YPAR (Youth-led Participatory Action Research) is a student lead adult guided approach to positive youth and community development based in social justice principles in which young people conduct systematic research to improve their lives, their communities, and the schools intended to serve them. It is a way to engage students to address a concern identified in their community. Action research is a grounded research method that has been modified and applied to a student lead approach. The processes follows a research design model that allows students and adults to Identify a problem, gather qualitative data, qualitative data, complete literature review based on the problem. Data is interpreted and action is take through implementation of the best practices identified in the interpretation of the data and literature. Results are then evaluated and next steps are identified to revise learnings and identify a new problem or to continue exploring the existing problem based on key findings and learnings.
Youth Participatory Action Research can take varies forms the diagram below is a general process that student might work through as a class to identify a problem and make a change.
These steps include the following:
- Identify the problem
- Students should identify a problem that is real, meaningful, and attainable.
- The problem should be identified in partnership with the school and community,
- The problem should be broadly related to health education and ideally aligned with the standards.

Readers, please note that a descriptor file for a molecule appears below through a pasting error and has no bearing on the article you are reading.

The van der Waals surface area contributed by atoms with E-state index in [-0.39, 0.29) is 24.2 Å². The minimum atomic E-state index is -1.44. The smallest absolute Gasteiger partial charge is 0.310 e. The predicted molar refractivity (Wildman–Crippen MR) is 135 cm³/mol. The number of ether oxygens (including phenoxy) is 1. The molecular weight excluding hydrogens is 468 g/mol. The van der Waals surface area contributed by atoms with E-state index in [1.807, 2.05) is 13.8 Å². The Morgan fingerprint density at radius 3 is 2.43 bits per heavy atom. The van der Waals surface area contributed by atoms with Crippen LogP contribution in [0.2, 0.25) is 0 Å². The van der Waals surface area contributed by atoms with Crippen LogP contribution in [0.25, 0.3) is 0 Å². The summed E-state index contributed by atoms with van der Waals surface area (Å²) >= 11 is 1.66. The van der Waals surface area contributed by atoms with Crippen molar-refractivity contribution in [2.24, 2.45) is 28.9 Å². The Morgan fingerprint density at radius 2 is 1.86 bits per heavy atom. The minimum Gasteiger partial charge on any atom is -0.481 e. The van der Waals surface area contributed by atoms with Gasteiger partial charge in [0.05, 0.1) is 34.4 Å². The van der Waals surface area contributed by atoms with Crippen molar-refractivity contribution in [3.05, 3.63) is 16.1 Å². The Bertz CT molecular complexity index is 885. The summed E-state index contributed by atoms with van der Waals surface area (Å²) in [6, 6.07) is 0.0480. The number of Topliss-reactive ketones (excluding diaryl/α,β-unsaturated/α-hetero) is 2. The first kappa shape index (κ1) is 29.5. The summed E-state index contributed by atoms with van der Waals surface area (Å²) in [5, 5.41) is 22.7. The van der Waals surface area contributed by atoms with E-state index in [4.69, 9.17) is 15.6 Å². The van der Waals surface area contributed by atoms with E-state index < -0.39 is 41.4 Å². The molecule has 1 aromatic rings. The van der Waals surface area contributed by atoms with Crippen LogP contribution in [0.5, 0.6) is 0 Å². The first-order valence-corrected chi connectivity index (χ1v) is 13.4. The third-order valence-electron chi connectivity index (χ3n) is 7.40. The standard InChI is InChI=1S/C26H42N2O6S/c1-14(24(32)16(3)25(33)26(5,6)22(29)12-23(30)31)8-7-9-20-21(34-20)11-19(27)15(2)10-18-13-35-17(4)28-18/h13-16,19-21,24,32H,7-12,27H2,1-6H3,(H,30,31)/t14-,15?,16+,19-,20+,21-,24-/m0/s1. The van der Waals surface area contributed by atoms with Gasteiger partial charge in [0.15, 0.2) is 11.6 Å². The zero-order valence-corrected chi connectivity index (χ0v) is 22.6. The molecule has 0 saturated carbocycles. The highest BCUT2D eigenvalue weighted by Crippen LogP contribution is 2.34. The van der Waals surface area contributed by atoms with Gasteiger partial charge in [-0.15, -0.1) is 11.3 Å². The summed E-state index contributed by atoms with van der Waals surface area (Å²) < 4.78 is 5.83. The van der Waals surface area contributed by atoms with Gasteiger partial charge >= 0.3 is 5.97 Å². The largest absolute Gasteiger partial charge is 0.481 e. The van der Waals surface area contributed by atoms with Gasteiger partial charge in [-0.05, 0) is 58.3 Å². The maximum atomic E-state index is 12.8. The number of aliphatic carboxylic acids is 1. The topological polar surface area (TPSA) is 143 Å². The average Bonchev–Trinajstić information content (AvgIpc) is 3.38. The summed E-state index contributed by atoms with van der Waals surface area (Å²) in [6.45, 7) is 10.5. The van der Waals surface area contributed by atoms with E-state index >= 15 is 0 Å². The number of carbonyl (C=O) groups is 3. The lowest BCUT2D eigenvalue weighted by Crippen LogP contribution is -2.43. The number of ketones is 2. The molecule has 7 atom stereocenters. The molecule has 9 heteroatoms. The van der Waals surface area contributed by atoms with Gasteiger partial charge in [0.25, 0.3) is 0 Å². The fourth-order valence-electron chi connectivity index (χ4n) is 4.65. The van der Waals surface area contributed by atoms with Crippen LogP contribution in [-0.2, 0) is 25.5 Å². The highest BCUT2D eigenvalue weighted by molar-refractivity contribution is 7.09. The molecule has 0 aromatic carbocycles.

- Gather Data
- Interviews, photo voice, diaries, field notes, case examples, focus groups, checklists, student behavioral data (Healthy Kids Colorado), school level data, climate and culture data.
- Gather data through a literature review related to the focus area.
- Identify varied data for triangulation (multiple sources of data).
- Interpretation of data
- Analyze and identify major themes
- Complete a qualitative and quantitative analysis of the data
- Action based on Evidence
- Use the data collected and complemented by current research and best practices to develop and action plan
- Identify other data to collect to determine impact of actions taken
- Evaluate the results
- Based on data that you have collected was the intervention successful, or did you meet your goals of the project?
- If unsuccessful, what could be done in subsequent attempts to elicit favorable results?
Other Youth Participatory Action Research Processes:
This site provide a framework and resources from Berkeley YPAR. They have created a series of lessons that can be used to teach the process of for Youth Participatory Action Research.
Examples from the Harvard Democratic Knowledge Project. Examples are for civics education, Other Project Based Learning Examples are provided.
Examples from a district perspective (Jeffco Student Health Advisory Council), vaping, drug prevention, access to water.
Ferrance, Eileen (2000). Themes in Education: Action Research. LAB: Northeast and Islands Regional Educational, Retrieved November 2020, from https://www.brown.edu/academics/education-alliance/sites/brown.edu.academics.education-alliance/files/publications/act_research.pdf